News from the National Pork Board
On-Farm Euthanasia of Swine (cover)Checkoff unveils updated on-farm euthanasia guide

The newly revised On-Farm Euthanasia of Swine Recommendations for the Producer (English and Spanish), produced by the Pork Checkoff and the American Association of Swine Veterinarians, is now available in both print and electronic versions. According to Sherrie Webb, Checkoff’s director for animal welfare, the changes to the guide were made in light of new research data on various euthanasia methods, many of which were found through Pork Checkoff-funded work. These changes, along with field experience with the current commercially available equipment, allowed for fine tuning of the recommendations. Webb says notable changes include electrocution, which is now acceptable for pigs older than 3 days of age, and the non-penetrating captive bolt, which is now acceptable as a single-step method for pigs up to 70 pounds, if the appropriate force is achieved. The timely euthanasia definition also was updated to be consistent with the Common Swine Industry Audit. Additional updates were made to streamline the guide to make it easier to read.

To get printed or electronic copies, go to and click on the Pork Store button on the homepage. For more information, contact Sherrie Webb at or 515-223-3533.

Pork Checkoff offers public-focused infographic on responsible antibiotic use

To help tell the real story of how today’s pork producers are working with their veterinarians to do the right thing as it relates to antibiotic use, the National Pork Board has created an infographic to share with the public. It debuted during CDC’s “Get Smart About Antibiotics Week” last November and is available as a poster or PDF via and the Checkoff’s Pork Store site at no charge.

For more information, contact Mike King, director of science communications, at or 515-223-3532.

US pig farmers celebrate progress on antibiotic stewardship

The National Pork Board recently celebrated the US Centers for Disease Control and Prevention’s (CDC’s) annual celebration, “Get Smart About Antibiotics Week,” by highlighting recent activities related to using antibiotics wisely to safeguard the health and well-being of people, animals, and the environment.

“The ‘Get Smart About Antibiotics Week’ is a good time to reflect on our long history of accomplishments in the antibiotics area, such as using these medications responsibly and embracing the updated Pork Quality Assurance Plus certification program,” said National Pork Board President Jan Archer, a pig farmer from North Carolina. “As pig farmers, we are aware of the challenge of antibiotic resistance and are dedicated to working hard to preserve the effectiveness of antibiotics, both on the farm and in human medicine.”

The National Pork Board’s three-point antibiotic stewardship plan, announced in mid-2015, focuses on promoting research, increasing pig-farmer education and communicating with consumers in 2016 and beyond. The Antibiotic Resource Center, found at, is an example of efforts to assist farmers and others who want to learn more about responsible on-farm antibiotic use.

In another demonstration of its commitment to the complex issue of antibiotic resistance, the National Pork Board hosted a national dialogue earlier this year called “Resistance: The Antibiotic Challenge.” The Washington, DC, event brought together key opinion leaders from human health, animal health, government, pharmaceutical, and retail and consumer segments to discuss the challenge of responsible antibiotic use in the 21st century. Another joint dialog occurred earlier this month in Denver when the National Pork Board and the American Public Health Association discussed the shared responsibility of reducing the need for antibiotics.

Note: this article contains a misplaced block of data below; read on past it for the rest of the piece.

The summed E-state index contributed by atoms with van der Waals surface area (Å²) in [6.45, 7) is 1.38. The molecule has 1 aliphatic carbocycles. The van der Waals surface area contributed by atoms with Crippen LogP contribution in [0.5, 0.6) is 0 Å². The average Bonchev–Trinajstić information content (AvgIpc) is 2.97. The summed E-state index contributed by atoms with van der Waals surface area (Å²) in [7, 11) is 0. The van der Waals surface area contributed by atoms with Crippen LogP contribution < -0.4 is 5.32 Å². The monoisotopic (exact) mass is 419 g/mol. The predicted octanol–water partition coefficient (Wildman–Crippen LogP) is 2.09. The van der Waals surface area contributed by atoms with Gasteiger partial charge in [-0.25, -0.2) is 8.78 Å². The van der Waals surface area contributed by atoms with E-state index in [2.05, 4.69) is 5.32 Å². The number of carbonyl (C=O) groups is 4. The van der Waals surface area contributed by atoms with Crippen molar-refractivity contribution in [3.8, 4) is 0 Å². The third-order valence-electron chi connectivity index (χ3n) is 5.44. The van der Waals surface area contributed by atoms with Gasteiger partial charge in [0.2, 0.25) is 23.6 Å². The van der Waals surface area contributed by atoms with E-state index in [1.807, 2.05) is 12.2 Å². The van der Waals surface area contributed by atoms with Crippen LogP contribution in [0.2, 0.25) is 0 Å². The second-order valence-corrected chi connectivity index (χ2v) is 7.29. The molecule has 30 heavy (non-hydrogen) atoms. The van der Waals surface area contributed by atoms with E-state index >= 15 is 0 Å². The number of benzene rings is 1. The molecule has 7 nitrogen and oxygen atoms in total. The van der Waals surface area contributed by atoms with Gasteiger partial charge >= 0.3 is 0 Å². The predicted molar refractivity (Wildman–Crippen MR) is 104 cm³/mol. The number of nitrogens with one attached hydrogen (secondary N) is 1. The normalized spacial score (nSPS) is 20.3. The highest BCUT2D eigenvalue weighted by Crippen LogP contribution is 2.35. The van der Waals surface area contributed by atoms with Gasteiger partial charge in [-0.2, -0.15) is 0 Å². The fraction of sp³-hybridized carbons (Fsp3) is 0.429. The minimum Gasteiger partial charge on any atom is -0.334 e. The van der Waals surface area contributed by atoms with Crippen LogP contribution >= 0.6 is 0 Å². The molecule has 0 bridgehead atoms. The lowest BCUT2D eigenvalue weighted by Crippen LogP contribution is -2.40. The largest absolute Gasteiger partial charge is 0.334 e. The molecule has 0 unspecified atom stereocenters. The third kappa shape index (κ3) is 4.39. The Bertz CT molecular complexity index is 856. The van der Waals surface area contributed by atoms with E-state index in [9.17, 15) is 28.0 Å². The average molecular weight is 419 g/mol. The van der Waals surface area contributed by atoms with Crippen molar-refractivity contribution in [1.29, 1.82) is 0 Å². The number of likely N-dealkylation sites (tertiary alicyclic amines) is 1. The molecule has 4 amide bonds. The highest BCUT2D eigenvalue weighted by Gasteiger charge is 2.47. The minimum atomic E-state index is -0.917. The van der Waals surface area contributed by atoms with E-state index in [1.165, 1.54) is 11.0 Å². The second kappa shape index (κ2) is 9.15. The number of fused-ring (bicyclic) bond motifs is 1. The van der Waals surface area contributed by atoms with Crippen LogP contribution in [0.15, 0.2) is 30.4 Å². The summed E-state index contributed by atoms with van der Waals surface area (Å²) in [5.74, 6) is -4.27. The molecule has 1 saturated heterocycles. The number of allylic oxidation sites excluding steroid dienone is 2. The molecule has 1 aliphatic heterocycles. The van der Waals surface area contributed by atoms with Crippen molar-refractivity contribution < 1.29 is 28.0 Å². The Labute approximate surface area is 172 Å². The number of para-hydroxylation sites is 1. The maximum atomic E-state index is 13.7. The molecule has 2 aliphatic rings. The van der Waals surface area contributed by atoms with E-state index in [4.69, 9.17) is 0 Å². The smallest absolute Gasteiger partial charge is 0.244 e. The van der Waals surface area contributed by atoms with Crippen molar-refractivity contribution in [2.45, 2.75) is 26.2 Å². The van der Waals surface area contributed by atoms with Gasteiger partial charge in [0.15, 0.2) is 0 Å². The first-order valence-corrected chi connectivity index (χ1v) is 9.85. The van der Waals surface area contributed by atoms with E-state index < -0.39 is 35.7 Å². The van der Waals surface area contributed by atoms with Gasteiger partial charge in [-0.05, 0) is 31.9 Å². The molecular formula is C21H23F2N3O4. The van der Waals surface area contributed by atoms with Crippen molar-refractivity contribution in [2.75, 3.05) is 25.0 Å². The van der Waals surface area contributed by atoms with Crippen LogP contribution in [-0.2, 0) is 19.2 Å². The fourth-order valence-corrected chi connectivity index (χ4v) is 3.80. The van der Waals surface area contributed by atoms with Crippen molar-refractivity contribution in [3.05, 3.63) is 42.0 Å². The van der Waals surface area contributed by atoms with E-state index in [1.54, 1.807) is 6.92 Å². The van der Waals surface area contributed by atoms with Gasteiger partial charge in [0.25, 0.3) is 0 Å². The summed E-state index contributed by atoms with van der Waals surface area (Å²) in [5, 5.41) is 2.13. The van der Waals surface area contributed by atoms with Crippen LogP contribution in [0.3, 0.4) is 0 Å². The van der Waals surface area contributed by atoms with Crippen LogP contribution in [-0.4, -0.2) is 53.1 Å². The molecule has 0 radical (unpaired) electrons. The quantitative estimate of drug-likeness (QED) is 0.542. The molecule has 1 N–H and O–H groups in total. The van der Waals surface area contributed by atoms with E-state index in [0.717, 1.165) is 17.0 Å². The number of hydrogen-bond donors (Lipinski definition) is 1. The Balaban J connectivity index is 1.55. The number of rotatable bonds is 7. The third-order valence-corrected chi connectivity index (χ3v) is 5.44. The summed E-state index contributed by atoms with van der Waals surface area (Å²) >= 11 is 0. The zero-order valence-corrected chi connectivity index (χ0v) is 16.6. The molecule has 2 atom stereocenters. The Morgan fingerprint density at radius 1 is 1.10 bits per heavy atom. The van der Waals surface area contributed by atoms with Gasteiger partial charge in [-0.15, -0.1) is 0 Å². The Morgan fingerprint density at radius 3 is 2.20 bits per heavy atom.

Financially, the farmer-led board has invested more than $6 million in Pork Checkoff funds in antibiotic-related research since 2000, with $750,000 spent this year alone in five research priority areas specifically aimed at reducing antibiotic resistance and finding antibiotic alternatives.

“Real change is underway on pig farms across America, with farmers and their veterinarians shaping the discussion around responsible antibiotic use,” Archer said. “As the Food and Drug Administration prepares to implement the new, more stringent rules, such as the upcoming ban on using medically important antibiotics for growth promotion in food animals, we’ll be ready.”

For more information, contact Mike King, director of science communications, at or 515-223-3532.

Swine science online now available

You may have heard about the US Pork Center of Excellence’s Swine Science Online program, but now there’s an easy way for you to explain it to others – simply go to “TheUSPorkCenter” page on YouTube to view an overview of what the Swine Science Online program has to offer. Its purpose is to make sure students who are interested in the swine industry know about this opportunity so that it will expand their educational options and help improve the pork industry for the future. Swine Science Online is the perfect option for students looking to enhance their education or for pig farmers looking for specialization. It is 17 individual courses, with industry-leading instructors available to students across the county, no matter their current university or college.

For more information, contact Chelsey Van Genderen at or 515-223-2641.